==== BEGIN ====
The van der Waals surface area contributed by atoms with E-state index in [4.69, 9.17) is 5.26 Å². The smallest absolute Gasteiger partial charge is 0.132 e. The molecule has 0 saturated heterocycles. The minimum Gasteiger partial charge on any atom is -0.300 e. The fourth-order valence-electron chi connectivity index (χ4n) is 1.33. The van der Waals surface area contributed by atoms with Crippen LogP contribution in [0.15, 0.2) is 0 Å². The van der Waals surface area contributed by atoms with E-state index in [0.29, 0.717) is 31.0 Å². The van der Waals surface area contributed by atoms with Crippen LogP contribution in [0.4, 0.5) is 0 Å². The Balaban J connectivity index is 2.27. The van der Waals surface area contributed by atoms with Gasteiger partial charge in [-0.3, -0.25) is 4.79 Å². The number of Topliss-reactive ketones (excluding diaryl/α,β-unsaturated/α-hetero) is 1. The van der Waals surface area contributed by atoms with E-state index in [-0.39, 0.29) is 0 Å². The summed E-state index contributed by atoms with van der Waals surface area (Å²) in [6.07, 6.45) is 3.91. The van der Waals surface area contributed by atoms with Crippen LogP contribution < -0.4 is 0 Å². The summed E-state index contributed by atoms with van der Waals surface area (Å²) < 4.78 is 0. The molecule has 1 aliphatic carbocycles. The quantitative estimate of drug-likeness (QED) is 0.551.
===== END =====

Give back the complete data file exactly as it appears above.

The van der Waals surface area contributed by atoms with E-state index in [4.69, 9.17) is 5.26 Å². The smallest absolute Gasteiger partial charge is 0.132 e. The molecule has 0 saturated heterocycles. The minimum Gasteiger partial charge on any atom is -0.300 e. The fourth-order valence-electron chi connectivity index (χ4n) is 1.33. The van der Waals surface area contributed by atoms with Crippen LogP contribution in [0.15, 0.2) is 0 Å². The van der Waals surface area contributed by atoms with E-state index in [0.29, 0.717) is 31.0 Å². The van der Waals surface area contributed by atoms with Crippen LogP contribution in [0.4, 0.5) is 0 Å². The Balaban J connectivity index is 2.27. The van der Waals surface area contributed by atoms with Gasteiger partial charge in [-0.3, -0.25) is 4.79 Å². The number of Topliss-reactive ketones (excluding diaryl/α,β-unsaturated/α-hetero) is 1. The van der Waals surface area contributed by atoms with E-state index in [-0.39, 0.29) is 0 Å². The summed E-state index contributed by atoms with van der Waals surface area (Å²) in [6.07, 6.45) is 3.91. The van der Waals surface area contributed by atoms with Crippen LogP contribution < -0.4 is 0 Å². The summed E-state index contributed by atoms with van der Waals surface area (Å²) < 4.78 is 0. The molecule has 1 aliphatic carbocycles. The quantitative estimate of drug-likeness (QED) is 0.551.